Why is everyone in Silicon Valley obsessed with HQ’s potential?
From the guys who made the hit Vine comes HQ. The addictive trivia game first launched in August and wasn’t talked about much at first, but all of that has changed over the last month or so as the app has exploded.
The premise of HQ is simple – it’s a trivia game show. Monday through Friday, users can compete at 3 PM EST and 9 PM EST, and on Saturdays and Sundays fans, can play at 9 PM EST. Playing the game takes no more than 15-20 minutes and is easy: answer 12 questions correctly, and if you do you, split the pot.
When the app first launched, only a couple thousand people would compete at a time for a jackpot of $150. That changed dramatically in December, as this past Sunday, over 200,000 users competed for the chance to win $8,500.
It’s a ton of fun and the questions range from very easy such as: What is the type of food used in sushi? Is it seaweed, cactus, or poison ivy?
One thing is for sure though about the app: HQ-cuties, as host Scott Rogowsky calls them, like the app a lot. However, venture capitalists in Silicon Valley *love* it.
Due to the ridiculous growth behind the app and the rapid increase in users, VCs all over Silicon Valley are lining up to invest in the app. A couple weeks ago when I first played, only 70-80K would play at a time. Now, there are somewhere between 215-300K in each game. On Tuesday night, more than 300,000 people entered to win.
According to Recode, HQ is looking for a post-money valuation between $80 million and $100 million. While the company probably won’t reach their desired number, Recode reported it’ll still probably rake in between $15 million and $20 million from venture capitalists.
“It’s unclear who will ultimately participate in the round, but it appears that all of Silicon Valley’s top VC firms have looked at the startup. Lightspeed Venture Partners’ Jeremy Liew, the first investor in Snapchat, is already an investor in HQ. The startup has raised around $8 million, according to a source, and previously tried launching a few other apps that never took off.”
The sticking point there is that the company tried to launch a few other apps, but didn’t succeed really until they landed on HQ. This brings up a very important question: what exactly does the future of HQ look like?
HQ Trivia is simply a live game show on your phone. Right now, it’s only available on iPhone, but soon it’ll be on Android as well. As of now, the game show app features questions from all different walks of life ranging from sports to food to Star Wars to word play. Could it eventually branch out into a sports game show at 2 PM, followed by food at 3 PM, and movies at 4 PM? Nobody really knows, or is at least saying so publicly.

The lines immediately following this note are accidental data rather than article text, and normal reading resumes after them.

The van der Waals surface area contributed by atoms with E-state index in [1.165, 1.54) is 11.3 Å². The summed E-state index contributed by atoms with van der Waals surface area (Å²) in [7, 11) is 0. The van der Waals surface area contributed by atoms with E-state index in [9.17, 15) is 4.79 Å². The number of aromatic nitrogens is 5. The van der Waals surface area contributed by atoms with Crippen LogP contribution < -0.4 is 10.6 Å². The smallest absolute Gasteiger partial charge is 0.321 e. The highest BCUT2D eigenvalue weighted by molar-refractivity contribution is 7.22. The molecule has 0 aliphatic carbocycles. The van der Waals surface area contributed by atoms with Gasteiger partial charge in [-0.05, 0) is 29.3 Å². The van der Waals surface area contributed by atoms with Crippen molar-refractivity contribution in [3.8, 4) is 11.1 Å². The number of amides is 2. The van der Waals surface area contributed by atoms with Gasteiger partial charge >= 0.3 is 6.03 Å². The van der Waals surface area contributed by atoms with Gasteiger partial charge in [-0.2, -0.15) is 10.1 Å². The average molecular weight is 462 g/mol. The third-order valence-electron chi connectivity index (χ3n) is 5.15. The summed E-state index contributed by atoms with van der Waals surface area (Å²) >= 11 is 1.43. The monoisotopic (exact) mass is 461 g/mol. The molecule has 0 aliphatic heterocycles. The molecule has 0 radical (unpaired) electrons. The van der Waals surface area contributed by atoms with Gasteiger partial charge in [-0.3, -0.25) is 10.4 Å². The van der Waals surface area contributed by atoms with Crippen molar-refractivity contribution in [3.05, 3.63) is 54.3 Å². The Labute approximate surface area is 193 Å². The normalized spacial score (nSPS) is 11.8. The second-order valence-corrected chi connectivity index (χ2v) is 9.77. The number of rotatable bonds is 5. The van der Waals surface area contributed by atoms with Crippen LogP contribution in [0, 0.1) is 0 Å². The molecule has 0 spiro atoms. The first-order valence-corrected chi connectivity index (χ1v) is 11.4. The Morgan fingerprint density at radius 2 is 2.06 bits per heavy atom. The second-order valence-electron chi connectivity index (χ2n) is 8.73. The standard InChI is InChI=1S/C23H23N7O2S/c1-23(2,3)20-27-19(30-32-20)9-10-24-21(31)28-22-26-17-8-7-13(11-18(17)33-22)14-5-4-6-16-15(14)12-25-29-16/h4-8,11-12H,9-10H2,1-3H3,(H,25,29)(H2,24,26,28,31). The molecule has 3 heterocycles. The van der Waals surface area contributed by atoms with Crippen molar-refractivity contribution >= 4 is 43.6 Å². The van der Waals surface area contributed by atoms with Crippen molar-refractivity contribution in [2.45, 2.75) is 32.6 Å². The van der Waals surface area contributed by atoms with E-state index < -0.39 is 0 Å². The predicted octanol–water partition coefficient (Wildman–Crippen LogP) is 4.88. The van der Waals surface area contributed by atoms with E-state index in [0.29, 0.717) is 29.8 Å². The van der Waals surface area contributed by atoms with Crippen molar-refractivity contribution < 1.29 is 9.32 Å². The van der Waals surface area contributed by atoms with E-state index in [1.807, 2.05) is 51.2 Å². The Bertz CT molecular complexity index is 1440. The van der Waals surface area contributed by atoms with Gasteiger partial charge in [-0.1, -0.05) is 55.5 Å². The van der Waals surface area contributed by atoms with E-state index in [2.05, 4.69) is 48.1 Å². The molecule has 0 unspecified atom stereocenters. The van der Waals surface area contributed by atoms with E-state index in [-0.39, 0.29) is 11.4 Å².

And that’s what VCs in Silicon Valley are trying to figure out. Another thing that companies need to figure out while they assess how much they love/want to invest in the app is a great question brought up by Recode:
Could Facebook easily replicate the trivia game model?
The simple answer is yes. HQ may have a trademark of some kind on its app, but it’s doesn’t have the rights to all forms of live smartphone game shows. This is something Facebook or Twitter could easily launch on their own. After all, both of the social media giants currently or are looking to broadcast live sports. Instead of sports, why don’t they also broadcast live game shows that they produce?
HQ is a brilliant idea that almost anyone can replicate with ease. All that an outlet like Facebook has to do is tweak the idea so that they aren’t a complete clone. For example, Facebook could hire its own talent, ask 20 questions instead of 12, modify the format so that its not only multiple choice questions, and they have their own HQ-style game show on their hands.
If this is the case, then once again why are VCs so obsessed with HQ’s potential? It’s simple really: HQ is currently the bright new shiny toy in Silicon Valley and everyone wants a bite. That was what happened with Vine, Snapchat, and now, HQ.
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